The role of the urothelial mucosa in bladder mechanosensation.

LIASKOS, Marina. (2016). The role of the urothelial mucosa in bladder mechanosensation. Doctoral, Sheffield Hallam University (United Kingdom)..

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Abstract

This thesis investigates the role of the urothelium in bladder mechanosensation with focus on the cholinergic signalling pathway. The urothelium can be seen as a first responder to physiological changes in the bladder. It releases a host of mediators including ACh, ATP and NO that play a coordinated role in the stimulation of signalling cascades, which then lead to the onset of afferent nerve activity and detrusor muscle contraction, and finally trigger the micturition reflex. However, the underlying signalling pathways remain elusive. Understanding the signalling pathways involved in the mechanosensation of the urinary bladder will improve the understanding of bladder function, both in health and pathology and ultimately lead to novel treatment options available to patients of lower urinary tract conditions such as overactive bladder syndrome.Mediator release experiments in the whole, isolated murine bladder depicted that ACh is released in a mechanosensitive manner from the urothelium. Distension of as little as 5 mm Hg stimulated a significantly greater release of ACh compared to resting level. However implementation of rising pressure levels showed that the amount of ACh decreased in a negative correlation to the applied pressure. A stretch dependent choline uptake appears to be a convincing explanation for these results. Spontaneous contractions were also measured in the whole, isolated murine bladder and showed a positive correlation to increasing distension levels. Blocking different components of ACh release and choline uptake in the urothelium showed that interfering at any point in the cholinergic pathway does trigger the same response in the muscle, leading to an extremely contracted detrusor muscle, even at low pressure levels. It has been hypothesized in previous studies, that the balance of inhibitory and excitatory mediators released from the urothelium modulates afferent nerve activity and therefore bladder contractility. This balance might be altered when blocking components of the cholinergic pathway. In the present thesis it was also shown, that application of BoNT/A, a novel treatment option for lower urinary tract symptoms, alters this balance by decreasing the excitatory mediator ATP and by increasing the inhibitory mediator NO. How exactly these mediators are balanced and which imbalances occur in the onset of lower urinary tract symptoms will be the topic of future research.New insights on the physiological changes occurring in the naturally aged murine bladder have been shown in this thesis. A significantly higher sensitivity of the aged detrusor in the contractile response to purinergic and muscarinic stimulation was observed. Furthermore, urothelial release of ATP was increased while release of ACh was decreased in the aged bladder. Urothelial NO release was not affected by age and Substance P could not be shown to be released by the urothelium of adult or aged murine bladders. Moreover an increased purinergic receptor sensitivity of aged urothelial cells was shown, which is probably facilitated via the purinergic P2X3 receptor. Further characterisations of the studied pathways are now required to fully validate the data, most suitably in human tissue, as it is not clear if the same pathways are affected by age in the human bladder.Spontaneous contractions and carbachol-induced contractions were measured in male and female porcine bladder strips isolated from the dome, body and trigone region. The amplitude and frequency of these contractions were analysed. After cholinergic stimulation the amplitude of denuded tissue strips was higher compared to the intact counterparts in all bladder regions and in both genders. The existence of an urothelial derived inhibitory factor had been proposed before and would explain these results. Functional differences were also observed between the three bladder regions, particularly the female trigone seems to act differently compared to the bladder dome and body. Gender differences were not observed when comparing spontaneous activity of male and female bladder strips. However, after cholinergic stimulation, female tissue strips from the trigone region showed significantly higher amplitude and frequency in the contractile response. Gender differences and regional disparities should be considered when comparing the findings of detrusor contractility studies. In further experiments it should be examined if mediator release and receptor distribution of the urothelium differs between the different regions of the bladder and between the genders.In summary it can be stated that the urothelium plays an important role in signalling processes and in detrusor contractility of the porcine and murine urinary bladder. Further research is required to fully understand the signalling pathways in the different bladder cells and their interactions.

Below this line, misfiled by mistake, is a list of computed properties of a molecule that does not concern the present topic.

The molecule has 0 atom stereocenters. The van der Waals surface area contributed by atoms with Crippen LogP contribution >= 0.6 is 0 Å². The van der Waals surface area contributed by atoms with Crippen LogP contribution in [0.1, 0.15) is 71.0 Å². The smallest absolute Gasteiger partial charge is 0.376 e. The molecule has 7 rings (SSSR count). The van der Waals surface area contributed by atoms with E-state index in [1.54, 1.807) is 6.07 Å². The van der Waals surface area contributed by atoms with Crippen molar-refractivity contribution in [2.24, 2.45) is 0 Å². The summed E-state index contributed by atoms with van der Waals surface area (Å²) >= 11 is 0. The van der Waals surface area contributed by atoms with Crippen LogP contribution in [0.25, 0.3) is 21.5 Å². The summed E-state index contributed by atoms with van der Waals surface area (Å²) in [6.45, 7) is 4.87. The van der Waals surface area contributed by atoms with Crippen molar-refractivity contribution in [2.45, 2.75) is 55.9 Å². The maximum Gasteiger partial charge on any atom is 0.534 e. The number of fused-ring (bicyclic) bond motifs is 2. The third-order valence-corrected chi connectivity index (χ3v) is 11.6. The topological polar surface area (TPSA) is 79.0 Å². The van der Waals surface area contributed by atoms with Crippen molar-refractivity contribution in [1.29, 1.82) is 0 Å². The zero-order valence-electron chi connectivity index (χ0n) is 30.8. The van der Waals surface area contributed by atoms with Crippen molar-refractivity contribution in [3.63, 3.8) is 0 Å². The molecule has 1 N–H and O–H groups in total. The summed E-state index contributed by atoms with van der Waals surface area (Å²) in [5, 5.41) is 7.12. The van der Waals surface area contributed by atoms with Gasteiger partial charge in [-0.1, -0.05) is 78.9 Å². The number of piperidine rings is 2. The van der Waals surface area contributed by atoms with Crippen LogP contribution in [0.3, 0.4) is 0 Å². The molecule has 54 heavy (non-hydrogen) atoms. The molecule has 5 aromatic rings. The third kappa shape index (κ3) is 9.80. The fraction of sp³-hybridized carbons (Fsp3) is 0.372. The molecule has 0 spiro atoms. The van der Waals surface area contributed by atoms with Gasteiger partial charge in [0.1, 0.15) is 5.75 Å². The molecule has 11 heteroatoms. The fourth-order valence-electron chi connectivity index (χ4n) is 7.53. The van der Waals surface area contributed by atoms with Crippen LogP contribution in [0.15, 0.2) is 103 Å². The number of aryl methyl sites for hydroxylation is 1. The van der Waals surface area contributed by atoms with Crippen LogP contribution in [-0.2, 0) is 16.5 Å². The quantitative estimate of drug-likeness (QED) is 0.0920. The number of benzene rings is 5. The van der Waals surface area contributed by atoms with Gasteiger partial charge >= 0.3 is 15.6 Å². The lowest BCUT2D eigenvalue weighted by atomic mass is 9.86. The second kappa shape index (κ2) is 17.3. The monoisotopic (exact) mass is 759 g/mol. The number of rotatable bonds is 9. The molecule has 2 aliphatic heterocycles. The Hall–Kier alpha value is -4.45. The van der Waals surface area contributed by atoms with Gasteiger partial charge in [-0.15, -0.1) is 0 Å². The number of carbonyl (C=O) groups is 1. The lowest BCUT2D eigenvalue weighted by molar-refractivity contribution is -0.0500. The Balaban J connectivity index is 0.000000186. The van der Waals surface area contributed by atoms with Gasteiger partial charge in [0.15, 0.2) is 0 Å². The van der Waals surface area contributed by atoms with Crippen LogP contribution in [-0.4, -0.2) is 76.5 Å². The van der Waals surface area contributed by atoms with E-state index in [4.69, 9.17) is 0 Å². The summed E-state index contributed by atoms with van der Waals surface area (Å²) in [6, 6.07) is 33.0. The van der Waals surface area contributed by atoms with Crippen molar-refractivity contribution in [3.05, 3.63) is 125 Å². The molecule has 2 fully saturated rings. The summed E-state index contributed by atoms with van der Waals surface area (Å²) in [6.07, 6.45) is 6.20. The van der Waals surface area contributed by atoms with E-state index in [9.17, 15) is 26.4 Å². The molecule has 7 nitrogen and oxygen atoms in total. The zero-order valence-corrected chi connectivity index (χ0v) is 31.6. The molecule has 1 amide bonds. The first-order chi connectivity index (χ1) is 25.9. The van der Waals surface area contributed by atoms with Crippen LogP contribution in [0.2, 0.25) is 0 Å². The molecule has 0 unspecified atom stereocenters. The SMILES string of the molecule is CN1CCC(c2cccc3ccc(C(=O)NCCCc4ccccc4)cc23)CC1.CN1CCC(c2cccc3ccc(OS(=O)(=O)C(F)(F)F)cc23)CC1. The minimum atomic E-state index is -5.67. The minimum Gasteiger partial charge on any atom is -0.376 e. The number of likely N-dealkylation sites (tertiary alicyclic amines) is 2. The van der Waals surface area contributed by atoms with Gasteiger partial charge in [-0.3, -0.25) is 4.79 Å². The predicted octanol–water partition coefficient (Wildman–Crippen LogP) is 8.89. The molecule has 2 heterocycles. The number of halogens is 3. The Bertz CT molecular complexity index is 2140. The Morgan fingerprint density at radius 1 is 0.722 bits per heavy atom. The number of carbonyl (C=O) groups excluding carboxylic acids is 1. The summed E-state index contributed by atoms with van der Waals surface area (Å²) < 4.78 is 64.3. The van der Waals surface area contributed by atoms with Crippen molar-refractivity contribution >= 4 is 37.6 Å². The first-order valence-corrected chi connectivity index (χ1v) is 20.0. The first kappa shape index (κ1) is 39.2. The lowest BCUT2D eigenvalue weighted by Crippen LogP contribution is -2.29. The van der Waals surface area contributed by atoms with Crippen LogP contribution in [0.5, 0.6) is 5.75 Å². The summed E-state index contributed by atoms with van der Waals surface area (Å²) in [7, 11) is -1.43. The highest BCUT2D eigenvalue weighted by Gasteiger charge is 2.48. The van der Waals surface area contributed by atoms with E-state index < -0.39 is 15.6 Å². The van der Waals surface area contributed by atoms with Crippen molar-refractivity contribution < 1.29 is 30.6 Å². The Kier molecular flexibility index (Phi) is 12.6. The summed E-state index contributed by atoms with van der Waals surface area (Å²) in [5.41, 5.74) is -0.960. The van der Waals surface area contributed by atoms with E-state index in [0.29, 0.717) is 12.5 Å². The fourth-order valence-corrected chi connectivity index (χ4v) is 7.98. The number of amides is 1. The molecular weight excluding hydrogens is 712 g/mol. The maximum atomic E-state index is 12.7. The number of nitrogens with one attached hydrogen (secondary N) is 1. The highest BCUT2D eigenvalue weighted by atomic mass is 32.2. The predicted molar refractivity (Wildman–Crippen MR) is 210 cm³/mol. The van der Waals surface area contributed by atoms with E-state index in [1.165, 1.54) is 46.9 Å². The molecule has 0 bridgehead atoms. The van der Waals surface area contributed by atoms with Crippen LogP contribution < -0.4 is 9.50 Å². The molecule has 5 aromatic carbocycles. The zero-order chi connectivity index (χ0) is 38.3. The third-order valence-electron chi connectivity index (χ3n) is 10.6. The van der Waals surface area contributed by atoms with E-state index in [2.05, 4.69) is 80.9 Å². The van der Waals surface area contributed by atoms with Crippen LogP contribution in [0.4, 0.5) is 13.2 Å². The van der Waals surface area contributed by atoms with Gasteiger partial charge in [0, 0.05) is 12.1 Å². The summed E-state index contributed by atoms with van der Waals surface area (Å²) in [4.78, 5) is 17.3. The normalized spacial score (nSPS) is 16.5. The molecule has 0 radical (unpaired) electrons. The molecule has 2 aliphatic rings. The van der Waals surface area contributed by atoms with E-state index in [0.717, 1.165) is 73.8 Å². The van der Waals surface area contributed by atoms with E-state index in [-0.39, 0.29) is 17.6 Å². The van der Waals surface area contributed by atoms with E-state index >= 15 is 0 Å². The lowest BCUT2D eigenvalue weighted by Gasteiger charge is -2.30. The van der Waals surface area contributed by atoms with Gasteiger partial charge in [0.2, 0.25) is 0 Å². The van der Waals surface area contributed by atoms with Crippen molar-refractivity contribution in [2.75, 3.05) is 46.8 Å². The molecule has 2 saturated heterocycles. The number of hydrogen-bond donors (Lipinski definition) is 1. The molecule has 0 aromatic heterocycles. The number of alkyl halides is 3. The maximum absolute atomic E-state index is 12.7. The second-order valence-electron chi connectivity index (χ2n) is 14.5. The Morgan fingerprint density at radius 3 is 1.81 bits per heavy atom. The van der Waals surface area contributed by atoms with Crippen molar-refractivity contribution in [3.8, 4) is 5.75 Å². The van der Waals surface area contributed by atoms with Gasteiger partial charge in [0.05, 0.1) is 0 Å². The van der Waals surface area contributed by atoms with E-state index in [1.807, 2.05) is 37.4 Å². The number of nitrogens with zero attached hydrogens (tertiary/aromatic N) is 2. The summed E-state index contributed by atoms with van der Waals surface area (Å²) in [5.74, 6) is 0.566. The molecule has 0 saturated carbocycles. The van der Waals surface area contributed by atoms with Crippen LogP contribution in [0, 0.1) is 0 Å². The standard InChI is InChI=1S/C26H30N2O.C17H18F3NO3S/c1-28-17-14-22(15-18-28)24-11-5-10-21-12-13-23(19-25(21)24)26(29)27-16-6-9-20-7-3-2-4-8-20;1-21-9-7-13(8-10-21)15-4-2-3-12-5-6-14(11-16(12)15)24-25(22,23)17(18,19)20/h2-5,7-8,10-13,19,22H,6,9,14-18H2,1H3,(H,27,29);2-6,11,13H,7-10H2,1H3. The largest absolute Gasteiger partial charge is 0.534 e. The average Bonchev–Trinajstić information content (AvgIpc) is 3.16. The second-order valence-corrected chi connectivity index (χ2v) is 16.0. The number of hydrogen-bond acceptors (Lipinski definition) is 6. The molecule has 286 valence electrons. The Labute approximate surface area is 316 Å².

Item Type: Thesis (Doctoral)
Additional Information: Thesis (Ph.D.)--Sheffield Hallam University (United Kingdom), 2016.
Research Institute, Centre or Group: Sheffield Hallam Doctoral Theses
Depositing User: EPrints Services
Date Deposited: 10 Apr 2018 17:23
Last Modified: 10 Apr 2018 17:23
URI: http://shura.shu.ac.uk/id/eprint/20745

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